Christina de Wonderbare door Georges Baltus

Christina the Astonishing, Georges Baltus

Saint Christina hovers above the three distinctive towers of Sint-Truiden: the Abbey of Saint Trudo, the town hall and the Church of Our Lady. Eyes closed and arms outstretched she offers protection to the city. Sint-Truiden’s history is shrouded in the red glow of war violence. The prayer in the frame composed by the dean at that time, Beckers, begs for protection from plague, famine and war. Georges Baltus donated the artwork to his hometown church in 1915 as a tribute to his youth. One year earlier Baltus had been surprised by the German invasion during his summer vacation in Sint-Truiden and was unable to return to Glasgow. He was staying in his family home on Grote Markt at the time, where he completed the painting of Christina. He reportedly told a priest that the inspiration for this painting came from Christina the Astonishing by Abraham van Diepenbeeck, a pupil of Rubens.

The Last Judgment, Johannes van den Eenheu

High up in a sky of dark grey clouds, Christ sits on a globe, accompanied by Mary. Above them, angels hover with weapons of Christ, while saints on either side watch Christ. On earth, the dead are rising from their graves and angels are guiding them to heaven or hell. Johannes van den Eenheu painted The Last Judgment in 1626 after Johann Sadeler’s 16th-century engraving. Sadeler, in turn, took inspiration from a work by the German painter Christoph Schwarz (1545-1592). Van den Eenheu's mural is an almost faithful copy, except for two figures at the bottom. They fill the spaces in the corners, which are absent in Sadeler's circular engraving, but there may be more to it. The Church of Our Lady was a collegiate church involving 12 canons. Jacobus Germeys, the dean of the chapter between 1606 and 1624, was the brother of Abbot Hubert Germeys. Because of his family connection, Jacobus was viewed with suspicion and accused of embezzling capital. Rumours persisted after his death in 1624. Not happy with these allegations, the abbot allegedly ordered the painter to add two figures: the praying figure is said to represent Jacobus Germeys, while the green monster, representing the colour of envy, refers to the statement ‘Look in the mirror first before accusing someone!’.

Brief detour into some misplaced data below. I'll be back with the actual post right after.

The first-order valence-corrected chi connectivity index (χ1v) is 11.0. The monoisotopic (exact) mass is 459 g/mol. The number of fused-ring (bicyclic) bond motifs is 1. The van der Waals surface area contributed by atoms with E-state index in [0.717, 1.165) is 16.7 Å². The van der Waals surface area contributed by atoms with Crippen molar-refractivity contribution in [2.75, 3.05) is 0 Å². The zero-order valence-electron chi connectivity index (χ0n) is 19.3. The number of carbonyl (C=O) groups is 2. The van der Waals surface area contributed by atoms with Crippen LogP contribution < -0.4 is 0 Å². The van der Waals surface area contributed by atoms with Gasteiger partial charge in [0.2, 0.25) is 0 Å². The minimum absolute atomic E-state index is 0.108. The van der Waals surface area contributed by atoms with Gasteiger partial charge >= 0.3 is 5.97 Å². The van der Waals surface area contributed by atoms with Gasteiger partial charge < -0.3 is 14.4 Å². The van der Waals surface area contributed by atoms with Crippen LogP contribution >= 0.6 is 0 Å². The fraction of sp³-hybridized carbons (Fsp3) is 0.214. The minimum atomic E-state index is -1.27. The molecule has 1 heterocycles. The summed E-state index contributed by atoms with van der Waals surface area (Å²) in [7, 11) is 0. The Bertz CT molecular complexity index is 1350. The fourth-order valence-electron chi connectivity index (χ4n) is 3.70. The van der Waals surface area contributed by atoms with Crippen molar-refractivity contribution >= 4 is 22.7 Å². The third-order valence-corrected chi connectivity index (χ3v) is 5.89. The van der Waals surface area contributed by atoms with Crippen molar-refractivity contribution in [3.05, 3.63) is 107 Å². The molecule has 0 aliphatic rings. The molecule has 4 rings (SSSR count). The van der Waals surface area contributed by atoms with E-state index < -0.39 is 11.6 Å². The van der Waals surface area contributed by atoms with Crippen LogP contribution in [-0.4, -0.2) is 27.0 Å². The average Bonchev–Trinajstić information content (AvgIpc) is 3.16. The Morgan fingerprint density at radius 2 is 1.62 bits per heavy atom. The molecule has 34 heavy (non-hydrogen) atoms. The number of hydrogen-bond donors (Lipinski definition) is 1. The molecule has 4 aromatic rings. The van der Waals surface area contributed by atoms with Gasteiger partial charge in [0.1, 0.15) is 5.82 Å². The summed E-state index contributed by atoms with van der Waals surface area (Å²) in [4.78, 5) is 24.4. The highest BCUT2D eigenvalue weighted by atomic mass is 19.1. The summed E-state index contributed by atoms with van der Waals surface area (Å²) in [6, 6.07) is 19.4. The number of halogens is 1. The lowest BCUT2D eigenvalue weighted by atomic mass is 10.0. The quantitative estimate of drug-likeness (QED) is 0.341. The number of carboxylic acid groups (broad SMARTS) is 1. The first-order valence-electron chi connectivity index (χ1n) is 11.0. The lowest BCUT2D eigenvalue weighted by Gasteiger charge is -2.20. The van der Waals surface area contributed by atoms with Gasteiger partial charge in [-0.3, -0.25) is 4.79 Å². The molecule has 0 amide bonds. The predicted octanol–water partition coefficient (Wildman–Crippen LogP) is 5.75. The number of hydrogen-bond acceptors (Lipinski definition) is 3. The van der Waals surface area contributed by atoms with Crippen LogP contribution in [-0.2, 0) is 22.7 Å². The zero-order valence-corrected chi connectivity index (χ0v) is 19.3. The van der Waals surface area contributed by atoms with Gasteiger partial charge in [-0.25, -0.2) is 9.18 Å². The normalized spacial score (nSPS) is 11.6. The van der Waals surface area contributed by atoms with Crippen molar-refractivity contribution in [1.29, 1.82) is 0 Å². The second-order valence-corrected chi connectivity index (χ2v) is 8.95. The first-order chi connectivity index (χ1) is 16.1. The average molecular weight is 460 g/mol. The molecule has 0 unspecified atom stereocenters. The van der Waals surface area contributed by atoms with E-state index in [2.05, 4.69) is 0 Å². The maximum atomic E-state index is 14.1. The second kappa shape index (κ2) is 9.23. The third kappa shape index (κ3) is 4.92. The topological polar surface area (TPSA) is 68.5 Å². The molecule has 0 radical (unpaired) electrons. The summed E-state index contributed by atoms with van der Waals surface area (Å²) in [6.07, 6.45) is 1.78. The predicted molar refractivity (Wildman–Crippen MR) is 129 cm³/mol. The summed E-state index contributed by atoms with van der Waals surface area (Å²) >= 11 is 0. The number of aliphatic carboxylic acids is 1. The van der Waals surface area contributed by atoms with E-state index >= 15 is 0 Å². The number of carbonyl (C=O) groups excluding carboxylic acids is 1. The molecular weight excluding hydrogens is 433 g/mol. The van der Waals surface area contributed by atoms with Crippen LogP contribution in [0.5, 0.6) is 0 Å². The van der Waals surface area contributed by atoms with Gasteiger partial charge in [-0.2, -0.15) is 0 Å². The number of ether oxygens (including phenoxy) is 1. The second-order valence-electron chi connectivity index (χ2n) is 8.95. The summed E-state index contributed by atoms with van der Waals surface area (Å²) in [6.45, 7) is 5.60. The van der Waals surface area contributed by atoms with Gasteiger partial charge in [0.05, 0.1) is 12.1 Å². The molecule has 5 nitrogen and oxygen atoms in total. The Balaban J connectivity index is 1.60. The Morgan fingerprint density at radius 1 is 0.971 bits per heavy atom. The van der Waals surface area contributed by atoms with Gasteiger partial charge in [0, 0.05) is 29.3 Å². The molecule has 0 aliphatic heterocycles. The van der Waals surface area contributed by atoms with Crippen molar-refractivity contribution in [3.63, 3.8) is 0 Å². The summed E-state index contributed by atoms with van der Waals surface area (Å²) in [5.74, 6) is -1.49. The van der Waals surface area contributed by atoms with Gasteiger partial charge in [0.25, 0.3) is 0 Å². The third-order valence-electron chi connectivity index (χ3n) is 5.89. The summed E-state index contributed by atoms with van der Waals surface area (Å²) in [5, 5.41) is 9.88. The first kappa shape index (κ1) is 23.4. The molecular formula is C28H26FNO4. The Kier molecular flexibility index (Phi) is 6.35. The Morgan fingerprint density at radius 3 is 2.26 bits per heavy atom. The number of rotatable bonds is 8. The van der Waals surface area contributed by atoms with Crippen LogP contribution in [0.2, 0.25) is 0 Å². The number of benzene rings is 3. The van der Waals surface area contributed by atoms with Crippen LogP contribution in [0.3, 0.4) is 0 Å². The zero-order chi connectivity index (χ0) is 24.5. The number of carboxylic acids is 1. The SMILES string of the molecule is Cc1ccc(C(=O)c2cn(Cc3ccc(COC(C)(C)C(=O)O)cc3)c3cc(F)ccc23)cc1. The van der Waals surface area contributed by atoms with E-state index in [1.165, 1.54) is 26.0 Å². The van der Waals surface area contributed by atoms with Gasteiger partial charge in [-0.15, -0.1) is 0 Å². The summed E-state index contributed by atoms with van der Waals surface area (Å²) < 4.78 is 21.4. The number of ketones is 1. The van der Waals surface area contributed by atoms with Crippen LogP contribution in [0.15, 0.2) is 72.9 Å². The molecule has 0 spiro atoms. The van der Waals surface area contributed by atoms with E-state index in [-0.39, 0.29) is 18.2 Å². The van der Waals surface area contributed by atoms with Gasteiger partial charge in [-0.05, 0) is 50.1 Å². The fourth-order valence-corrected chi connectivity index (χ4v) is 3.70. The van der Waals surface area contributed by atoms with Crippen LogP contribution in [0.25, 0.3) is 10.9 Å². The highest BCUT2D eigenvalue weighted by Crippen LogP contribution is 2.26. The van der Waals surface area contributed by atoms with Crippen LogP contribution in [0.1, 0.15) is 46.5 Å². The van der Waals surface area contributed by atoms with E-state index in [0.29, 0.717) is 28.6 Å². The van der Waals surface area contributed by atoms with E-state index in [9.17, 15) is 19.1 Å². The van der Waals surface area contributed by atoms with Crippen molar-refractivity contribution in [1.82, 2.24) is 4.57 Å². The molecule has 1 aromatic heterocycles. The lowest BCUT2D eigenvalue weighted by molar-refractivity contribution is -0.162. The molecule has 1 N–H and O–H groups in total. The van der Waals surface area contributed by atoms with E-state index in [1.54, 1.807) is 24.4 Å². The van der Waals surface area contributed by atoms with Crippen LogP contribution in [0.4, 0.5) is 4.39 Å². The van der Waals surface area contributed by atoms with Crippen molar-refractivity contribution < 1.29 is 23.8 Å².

Het Laatste Oordeel door Johannes van den Eenheu

Practical information


Grote Markt
3800 Sint-Truiden
View directions

Opening hours

•    The church is open every day from 09.00 to 18.00 hrs.
•    The treasury is open every Saturday, Sunday and public holiday from 14.00 to 17.00 hrs.



•    The church is easily accessible to people with disabilities,
•    but the treasury is not easily accessible to people with disabilities.

Good to know

  • Admission: free

Other sites nearby

Het Sacramentshuis van Cornelis II Floris (detail)
The tabernacle of Cornelis II Floris, a tower which appears to reach up to the sky, is in itself worth a trip to Zoutleeuw.
Koorbanken, Ghijsbrecht Hechtermans
Borgloon’s Church of Saint Odulphus houses the 13th-century reliquary of Saint Odilia, a unique exhibit in Flanders!